Having previously professionally used mainly assembler and C (along with a bit of BCPL and BASIC), my job writing a system in TCL to replace a crufty legacy C application had been obsoleted (canned by a new manager), but nobody had got around to firing me yet. So I was looking around for things to do, and trying to be helpful to the sysadmins, and looking a bit further into some languages I had previously rejected before settling on TCL for the original project. One of those languages was Perl, and I was starting to find it quite useful for all sorts of little things.
A couple of months later, someone messed up an update to the legacy system, and substantial chunks of the data used by a 15,000-strong online community of paying customers were destroyed. At this point it was discovered that the incremental backups were unusable, so the last full backup (several days old) was the only recovery option available; a full restore was unthinkable, but restoring only what was available of the missing data would also leave the system incompatible with each user's stored pointers, creating very visible problems.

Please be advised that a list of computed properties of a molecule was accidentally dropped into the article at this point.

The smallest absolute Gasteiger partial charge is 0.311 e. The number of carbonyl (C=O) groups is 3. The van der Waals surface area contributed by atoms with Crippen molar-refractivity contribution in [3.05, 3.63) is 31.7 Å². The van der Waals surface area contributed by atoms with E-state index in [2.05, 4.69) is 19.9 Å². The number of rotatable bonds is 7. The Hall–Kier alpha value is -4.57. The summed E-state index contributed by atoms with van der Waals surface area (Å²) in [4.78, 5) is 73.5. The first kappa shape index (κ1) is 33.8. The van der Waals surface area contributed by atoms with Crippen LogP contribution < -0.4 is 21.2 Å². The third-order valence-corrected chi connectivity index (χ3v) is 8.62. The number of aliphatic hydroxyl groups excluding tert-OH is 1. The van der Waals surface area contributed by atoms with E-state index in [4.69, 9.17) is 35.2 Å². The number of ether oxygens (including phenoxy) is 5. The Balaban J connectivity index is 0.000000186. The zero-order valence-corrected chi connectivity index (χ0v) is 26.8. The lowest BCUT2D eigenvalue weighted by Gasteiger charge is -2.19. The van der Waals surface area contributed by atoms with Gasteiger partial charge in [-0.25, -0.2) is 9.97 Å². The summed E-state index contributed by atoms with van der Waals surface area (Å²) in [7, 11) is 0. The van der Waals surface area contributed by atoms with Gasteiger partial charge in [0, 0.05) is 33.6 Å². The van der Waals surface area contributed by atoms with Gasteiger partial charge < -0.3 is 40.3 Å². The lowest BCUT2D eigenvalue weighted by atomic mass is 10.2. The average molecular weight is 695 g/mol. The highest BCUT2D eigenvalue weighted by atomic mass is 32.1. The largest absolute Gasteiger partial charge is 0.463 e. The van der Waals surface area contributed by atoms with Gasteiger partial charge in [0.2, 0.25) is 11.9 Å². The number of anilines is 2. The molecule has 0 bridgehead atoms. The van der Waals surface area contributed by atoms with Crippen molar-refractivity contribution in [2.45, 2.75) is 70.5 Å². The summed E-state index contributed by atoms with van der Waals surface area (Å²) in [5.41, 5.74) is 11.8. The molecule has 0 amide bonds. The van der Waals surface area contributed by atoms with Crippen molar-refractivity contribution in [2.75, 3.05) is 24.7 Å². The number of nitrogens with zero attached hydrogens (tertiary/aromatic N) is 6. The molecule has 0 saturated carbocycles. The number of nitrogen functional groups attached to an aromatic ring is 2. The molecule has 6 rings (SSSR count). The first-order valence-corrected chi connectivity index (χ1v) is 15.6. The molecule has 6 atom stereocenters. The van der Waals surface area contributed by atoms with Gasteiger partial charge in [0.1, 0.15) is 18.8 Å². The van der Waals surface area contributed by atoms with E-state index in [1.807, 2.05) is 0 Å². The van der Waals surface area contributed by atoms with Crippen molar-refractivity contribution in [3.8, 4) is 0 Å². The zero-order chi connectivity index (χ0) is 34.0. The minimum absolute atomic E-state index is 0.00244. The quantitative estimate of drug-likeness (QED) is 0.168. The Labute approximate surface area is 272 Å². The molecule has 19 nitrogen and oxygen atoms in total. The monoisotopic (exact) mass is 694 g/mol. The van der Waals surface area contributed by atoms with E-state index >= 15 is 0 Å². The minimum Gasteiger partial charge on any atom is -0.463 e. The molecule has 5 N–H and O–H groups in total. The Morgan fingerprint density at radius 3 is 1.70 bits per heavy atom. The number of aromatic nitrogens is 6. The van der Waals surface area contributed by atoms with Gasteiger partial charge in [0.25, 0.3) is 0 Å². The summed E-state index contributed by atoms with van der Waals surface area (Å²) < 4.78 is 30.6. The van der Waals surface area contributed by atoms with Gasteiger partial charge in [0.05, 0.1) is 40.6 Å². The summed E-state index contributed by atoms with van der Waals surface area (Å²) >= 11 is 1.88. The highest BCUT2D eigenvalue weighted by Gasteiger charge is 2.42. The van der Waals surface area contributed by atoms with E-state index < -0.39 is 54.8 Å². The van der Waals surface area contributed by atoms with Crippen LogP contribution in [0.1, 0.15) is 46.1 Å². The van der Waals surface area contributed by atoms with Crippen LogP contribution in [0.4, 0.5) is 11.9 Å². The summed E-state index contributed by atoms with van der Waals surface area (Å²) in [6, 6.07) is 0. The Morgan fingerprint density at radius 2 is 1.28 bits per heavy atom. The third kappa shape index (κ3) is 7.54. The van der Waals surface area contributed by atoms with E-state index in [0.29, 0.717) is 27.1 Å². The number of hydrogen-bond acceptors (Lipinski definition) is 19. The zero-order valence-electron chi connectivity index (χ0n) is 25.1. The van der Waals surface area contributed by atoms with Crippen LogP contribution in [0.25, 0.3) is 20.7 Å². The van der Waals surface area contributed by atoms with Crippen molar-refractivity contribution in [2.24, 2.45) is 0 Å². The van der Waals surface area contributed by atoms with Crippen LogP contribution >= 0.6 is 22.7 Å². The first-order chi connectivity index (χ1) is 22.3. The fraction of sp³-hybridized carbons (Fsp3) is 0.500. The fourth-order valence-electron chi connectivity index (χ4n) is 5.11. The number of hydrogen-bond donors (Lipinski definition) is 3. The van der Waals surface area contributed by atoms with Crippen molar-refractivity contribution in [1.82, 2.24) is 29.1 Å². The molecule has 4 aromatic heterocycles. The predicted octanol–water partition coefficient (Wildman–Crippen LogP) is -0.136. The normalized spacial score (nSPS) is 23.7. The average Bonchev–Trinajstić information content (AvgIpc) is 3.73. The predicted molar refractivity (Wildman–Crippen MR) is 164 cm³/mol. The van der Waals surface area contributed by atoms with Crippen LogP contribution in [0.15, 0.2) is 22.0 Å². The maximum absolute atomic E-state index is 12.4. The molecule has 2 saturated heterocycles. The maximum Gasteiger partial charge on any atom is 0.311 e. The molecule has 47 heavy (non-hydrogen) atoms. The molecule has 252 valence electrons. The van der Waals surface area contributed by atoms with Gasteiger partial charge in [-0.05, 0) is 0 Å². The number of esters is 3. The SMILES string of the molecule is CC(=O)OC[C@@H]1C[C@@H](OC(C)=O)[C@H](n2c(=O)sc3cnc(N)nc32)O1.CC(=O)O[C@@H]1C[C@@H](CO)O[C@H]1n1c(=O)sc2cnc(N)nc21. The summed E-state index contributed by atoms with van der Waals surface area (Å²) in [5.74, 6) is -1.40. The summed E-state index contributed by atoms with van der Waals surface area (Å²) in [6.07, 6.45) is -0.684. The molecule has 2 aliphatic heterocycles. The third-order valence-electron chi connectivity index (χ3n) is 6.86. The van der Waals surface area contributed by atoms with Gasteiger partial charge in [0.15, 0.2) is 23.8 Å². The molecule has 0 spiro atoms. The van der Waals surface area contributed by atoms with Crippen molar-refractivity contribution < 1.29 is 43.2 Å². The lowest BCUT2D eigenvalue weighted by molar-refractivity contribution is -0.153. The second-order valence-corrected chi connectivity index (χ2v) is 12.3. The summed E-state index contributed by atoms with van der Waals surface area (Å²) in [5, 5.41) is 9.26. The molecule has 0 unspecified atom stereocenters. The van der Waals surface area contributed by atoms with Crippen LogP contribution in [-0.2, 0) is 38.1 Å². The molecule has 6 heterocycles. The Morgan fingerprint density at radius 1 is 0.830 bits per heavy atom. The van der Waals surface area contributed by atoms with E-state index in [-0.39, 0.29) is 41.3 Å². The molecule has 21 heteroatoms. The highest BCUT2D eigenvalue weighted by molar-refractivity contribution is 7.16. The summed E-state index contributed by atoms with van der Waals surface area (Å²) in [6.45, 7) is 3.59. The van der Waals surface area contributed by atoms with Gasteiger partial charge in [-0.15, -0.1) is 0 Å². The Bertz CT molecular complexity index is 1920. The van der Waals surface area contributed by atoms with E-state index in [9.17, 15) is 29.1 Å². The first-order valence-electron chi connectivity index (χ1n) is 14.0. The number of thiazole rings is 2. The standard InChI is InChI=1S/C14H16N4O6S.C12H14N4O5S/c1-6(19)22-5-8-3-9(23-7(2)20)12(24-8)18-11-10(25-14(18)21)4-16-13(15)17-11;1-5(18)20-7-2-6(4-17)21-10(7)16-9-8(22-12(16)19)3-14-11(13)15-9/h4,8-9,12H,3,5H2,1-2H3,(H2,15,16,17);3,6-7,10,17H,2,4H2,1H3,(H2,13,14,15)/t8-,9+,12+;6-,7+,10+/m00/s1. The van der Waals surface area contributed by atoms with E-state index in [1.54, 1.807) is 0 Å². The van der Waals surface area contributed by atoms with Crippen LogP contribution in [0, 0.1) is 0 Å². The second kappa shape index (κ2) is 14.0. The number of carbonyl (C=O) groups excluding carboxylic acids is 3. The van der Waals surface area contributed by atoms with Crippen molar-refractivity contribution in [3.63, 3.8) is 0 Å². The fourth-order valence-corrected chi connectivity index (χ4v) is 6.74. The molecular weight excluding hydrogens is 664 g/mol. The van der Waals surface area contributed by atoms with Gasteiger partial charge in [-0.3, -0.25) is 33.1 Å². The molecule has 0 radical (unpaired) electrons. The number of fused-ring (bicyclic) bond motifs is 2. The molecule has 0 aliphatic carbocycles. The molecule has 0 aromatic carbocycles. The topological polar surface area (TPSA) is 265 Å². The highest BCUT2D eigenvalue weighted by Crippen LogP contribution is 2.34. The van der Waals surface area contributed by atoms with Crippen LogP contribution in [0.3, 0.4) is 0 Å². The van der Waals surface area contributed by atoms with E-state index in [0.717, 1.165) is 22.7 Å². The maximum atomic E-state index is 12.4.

Since I was already intimate with the structure of the various files involved (sequential mixes of fixed-size headers and variable-length data), I told that same new manager that in an hour I could write a perl script that would traverse all the user pointer files, crosscheck them against the partially restored data, and create placeholders for any missing data; this would be a minimal fix before we could allow the users to get back onto the system without it all falling over. My boss's support helped overcome his scepticism (thanks Gordon :), and an hour later the script was ready.
That got me hooked on perl as a lifesaver, and I never looked back - I've toyed with many other languages in the 10+ years since then, but never yet found anything that remotely threatened to supplant my affection for perl.
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